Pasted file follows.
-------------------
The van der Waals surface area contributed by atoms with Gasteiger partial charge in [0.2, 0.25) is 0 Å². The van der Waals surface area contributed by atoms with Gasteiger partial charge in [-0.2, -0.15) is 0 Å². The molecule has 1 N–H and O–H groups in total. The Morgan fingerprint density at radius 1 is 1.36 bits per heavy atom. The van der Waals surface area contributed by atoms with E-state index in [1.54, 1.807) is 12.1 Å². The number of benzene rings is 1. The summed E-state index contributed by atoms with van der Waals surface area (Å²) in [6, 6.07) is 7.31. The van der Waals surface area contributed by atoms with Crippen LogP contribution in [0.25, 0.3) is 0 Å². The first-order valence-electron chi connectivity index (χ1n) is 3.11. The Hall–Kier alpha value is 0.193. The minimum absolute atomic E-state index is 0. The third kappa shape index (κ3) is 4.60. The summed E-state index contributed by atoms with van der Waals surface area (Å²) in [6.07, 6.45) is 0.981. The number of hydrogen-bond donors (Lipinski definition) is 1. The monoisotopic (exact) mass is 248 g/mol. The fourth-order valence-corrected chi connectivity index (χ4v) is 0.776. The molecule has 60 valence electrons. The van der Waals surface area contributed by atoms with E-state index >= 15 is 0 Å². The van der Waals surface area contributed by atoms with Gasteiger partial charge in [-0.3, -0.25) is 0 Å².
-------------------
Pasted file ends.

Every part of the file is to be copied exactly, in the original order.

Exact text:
The van der Waals surface area contributed by atoms with Gasteiger partial charge in [0.2, 0.25) is 0 Å². The van der Waals surface area contributed by atoms with Gasteiger partial charge in [-0.2, -0.15) is 0 Å². The molecule has 1 N–H and O–H groups in total. The Morgan fingerprint density at radius 1 is 1.36 bits per heavy atom. The van der Waals surface area contributed by atoms with E-state index in [1.54, 1.807) is 12.1 Å². The number of benzene rings is 1. The summed E-state index contributed by atoms with van der Waals surface area (Å²) in [6, 6.07) is 7.31. The van der Waals surface area contributed by atoms with Crippen LogP contribution in [0.25, 0.3) is 0 Å². The first-order valence-electron chi connectivity index (χ1n) is 3.11. The Hall–Kier alpha value is 0.193. The minimum absolute atomic E-state index is 0. The third kappa shape index (κ3) is 4.60. The summed E-state index contributed by atoms with van der Waals surface area (Å²) in [6.07, 6.45) is 0.981. The number of hydrogen-bond donors (Lipinski definition) is 1. The monoisotopic (exact) mass is 248 g/mol. The fourth-order valence-corrected chi connectivity index (χ4v) is 0.776. The molecule has 60 valence electrons. The van der Waals surface area contributed by atoms with E-state index >= 15 is 0 Å². The van der Waals surface area contributed by atoms with Gasteiger partial charge in [-0.3, -0.25) is 0 Å².